In this picture of the Soweto looting, young and old people are seen storming a foreign owned shop. Now Pretoria shop owners are also worried.
PANIC and fear is in the air for foreign shop owners across Pretoria amid allegations that some were selling fake and expired foods.

Foreign shop owners in Mamelodi, Mabopane, Soshanguve and Atteridgeville said they were worried after incidents in Soweto, where three people died after attacks on businesses owned by foreigners on Wednesday night.

The traders said they feared a ripple effect in Pretoria - and their concerns were not far fetched, as this has happened numerous times in the past.

In addition to their heartfelt concerns, a WhatsApp message also added fuel to the fire. The message, which has been doing the rounds since the Soweto violence this week, is threatening Somali shop owners and their landlords about forceful evictions this weekend.

The message reads: “By End of August Every South African who has rented their garage to Somalians for Spaza shops must chase them out or else the house and Spaza shop will be burnt on September 8.”

Chairman of Somali Association of South Africa Shukri Dies said the government was not doing enough to protect them. “Again the government is failing us. There is no proven fact that shop items have expired or are counterfeit. The government must drive a campaign that disregards all this fake news,” he said.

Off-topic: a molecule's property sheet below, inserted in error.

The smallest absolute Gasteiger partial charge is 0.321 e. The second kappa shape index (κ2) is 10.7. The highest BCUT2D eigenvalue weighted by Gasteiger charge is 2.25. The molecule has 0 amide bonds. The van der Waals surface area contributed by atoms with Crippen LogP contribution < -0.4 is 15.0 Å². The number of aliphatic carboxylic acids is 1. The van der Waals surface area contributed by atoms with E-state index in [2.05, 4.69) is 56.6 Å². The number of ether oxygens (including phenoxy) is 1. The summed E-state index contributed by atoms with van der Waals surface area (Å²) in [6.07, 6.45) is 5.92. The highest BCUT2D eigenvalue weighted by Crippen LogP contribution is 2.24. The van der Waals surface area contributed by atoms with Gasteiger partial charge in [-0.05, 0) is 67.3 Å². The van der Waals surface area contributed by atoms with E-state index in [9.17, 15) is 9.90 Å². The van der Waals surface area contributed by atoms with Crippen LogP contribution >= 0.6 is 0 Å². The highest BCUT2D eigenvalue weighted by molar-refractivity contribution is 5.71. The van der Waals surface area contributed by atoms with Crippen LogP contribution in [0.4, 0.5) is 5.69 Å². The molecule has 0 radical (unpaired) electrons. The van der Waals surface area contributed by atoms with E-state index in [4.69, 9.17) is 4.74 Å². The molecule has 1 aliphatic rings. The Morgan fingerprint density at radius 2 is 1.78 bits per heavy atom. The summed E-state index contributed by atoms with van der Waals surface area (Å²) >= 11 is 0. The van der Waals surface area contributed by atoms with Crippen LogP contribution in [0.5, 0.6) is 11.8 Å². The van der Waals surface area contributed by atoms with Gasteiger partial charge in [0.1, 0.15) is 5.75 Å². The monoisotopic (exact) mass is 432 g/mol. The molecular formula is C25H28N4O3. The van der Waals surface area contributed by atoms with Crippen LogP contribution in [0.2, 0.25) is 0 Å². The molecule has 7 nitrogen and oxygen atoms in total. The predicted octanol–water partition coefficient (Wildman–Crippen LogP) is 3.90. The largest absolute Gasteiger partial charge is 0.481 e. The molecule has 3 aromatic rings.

Dies said Africans were a long way off in uniting, and needed to be conscious. He said Chinese businesses had also in the past been accused of selling counterfeit goods, but their shops were not looted. “I have never heard of China City being looted; why are Africans doing this to their brothers?” he asked.

Dies did acknowledge elements of criminality played a role in Wednesday’s events, and that some people were only taking advantage.

Asked about the recent social media posts showing that some products were expired and counterfeit, Dies said: “Not every shop owner should be painted with the same brush because of the ills of others.” He said it was a stereotypical way of thinking.

Dies said he had been inundated with phone calls from businessmen in Pretoria West desperately seeking help and intervention. He said Somalis had no faith in the South African Police Service to protect them.

Foreign nationals also wanted to ask their embassies to intervene.